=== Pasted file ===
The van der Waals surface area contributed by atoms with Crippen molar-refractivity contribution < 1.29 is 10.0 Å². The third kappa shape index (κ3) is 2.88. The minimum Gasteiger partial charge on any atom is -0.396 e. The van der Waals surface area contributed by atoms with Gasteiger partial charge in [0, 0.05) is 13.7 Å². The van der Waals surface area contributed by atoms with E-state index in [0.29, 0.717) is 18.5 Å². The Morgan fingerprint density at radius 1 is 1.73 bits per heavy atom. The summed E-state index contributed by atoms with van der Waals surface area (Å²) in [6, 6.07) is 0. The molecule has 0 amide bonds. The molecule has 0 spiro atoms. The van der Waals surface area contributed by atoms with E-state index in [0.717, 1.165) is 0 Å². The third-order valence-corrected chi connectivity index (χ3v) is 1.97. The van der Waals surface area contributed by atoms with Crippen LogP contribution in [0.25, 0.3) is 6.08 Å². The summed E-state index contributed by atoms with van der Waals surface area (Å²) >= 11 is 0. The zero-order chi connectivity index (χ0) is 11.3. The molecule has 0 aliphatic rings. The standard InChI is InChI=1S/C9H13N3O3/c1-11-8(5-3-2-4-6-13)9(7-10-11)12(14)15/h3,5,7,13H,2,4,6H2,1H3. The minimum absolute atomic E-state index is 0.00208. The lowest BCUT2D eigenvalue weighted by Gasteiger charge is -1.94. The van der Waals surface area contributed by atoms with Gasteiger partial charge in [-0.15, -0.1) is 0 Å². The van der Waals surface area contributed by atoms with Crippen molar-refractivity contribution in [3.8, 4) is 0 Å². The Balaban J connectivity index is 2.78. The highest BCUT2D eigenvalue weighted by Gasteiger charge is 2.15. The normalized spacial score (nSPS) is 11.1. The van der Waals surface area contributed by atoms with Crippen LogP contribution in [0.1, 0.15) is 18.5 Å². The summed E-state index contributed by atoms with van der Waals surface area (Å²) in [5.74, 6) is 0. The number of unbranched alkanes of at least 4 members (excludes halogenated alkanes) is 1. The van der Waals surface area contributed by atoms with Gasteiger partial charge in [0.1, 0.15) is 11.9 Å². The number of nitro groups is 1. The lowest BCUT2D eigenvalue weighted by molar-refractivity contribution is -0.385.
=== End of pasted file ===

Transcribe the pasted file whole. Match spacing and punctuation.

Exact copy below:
The van der Waals surface area contributed by atoms with Crippen molar-refractivity contribution < 1.29 is 10.0 Å². The third kappa shape index (κ3) is 2.88. The minimum Gasteiger partial charge on any atom is -0.396 e. The van der Waals surface area contributed by atoms with Gasteiger partial charge in [0, 0.05) is 13.7 Å². The van der Waals surface area contributed by atoms with E-state index in [0.29, 0.717) is 18.5 Å². The Morgan fingerprint density at radius 1 is 1.73 bits per heavy atom. The summed E-state index contributed by atoms with van der Waals surface area (Å²) in [6, 6.07) is 0. The molecule has 0 amide bonds. The molecule has 0 spiro atoms. The van der Waals surface area contributed by atoms with E-state index in [0.717, 1.165) is 0 Å². The third-order valence-corrected chi connectivity index (χ3v) is 1.97. The van der Waals surface area contributed by atoms with Crippen LogP contribution in [0.25, 0.3) is 6.08 Å². The summed E-state index contributed by atoms with van der Waals surface area (Å²) >= 11 is 0. The zero-order chi connectivity index (χ0) is 11.3. The molecule has 0 aliphatic rings. The standard InChI is InChI=1S/C9H13N3O3/c1-11-8(5-3-2-4-6-13)9(7-10-11)12(14)15/h3,5,7,13H,2,4,6H2,1H3. The minimum absolute atomic E-state index is 0.00208. The lowest BCUT2D eigenvalue weighted by Gasteiger charge is -1.94. The van der Waals surface area contributed by atoms with Gasteiger partial charge in [-0.15, -0.1) is 0 Å². The van der Waals surface area contributed by atoms with Crippen molar-refractivity contribution in [3.8, 4) is 0 Å². The Balaban J connectivity index is 2.78. The highest BCUT2D eigenvalue weighted by Gasteiger charge is 2.15. The normalized spacial score (nSPS) is 11.1. The van der Waals surface area contributed by atoms with Crippen LogP contribution in [0.1, 0.15) is 18.5 Å². The summed E-state index contributed by atoms with van der Waals surface area (Å²) in [5.74, 6) is 0. The number of unbranched alkanes of at least 4 members (excludes halogenated alkanes) is 1. The van der Waals surface area contributed by atoms with Gasteiger partial charge in [0.1, 0.15) is 11.9 Å². The number of nitro groups is 1. The lowest BCUT2D eigenvalue weighted by molar-refractivity contribution is -0.385.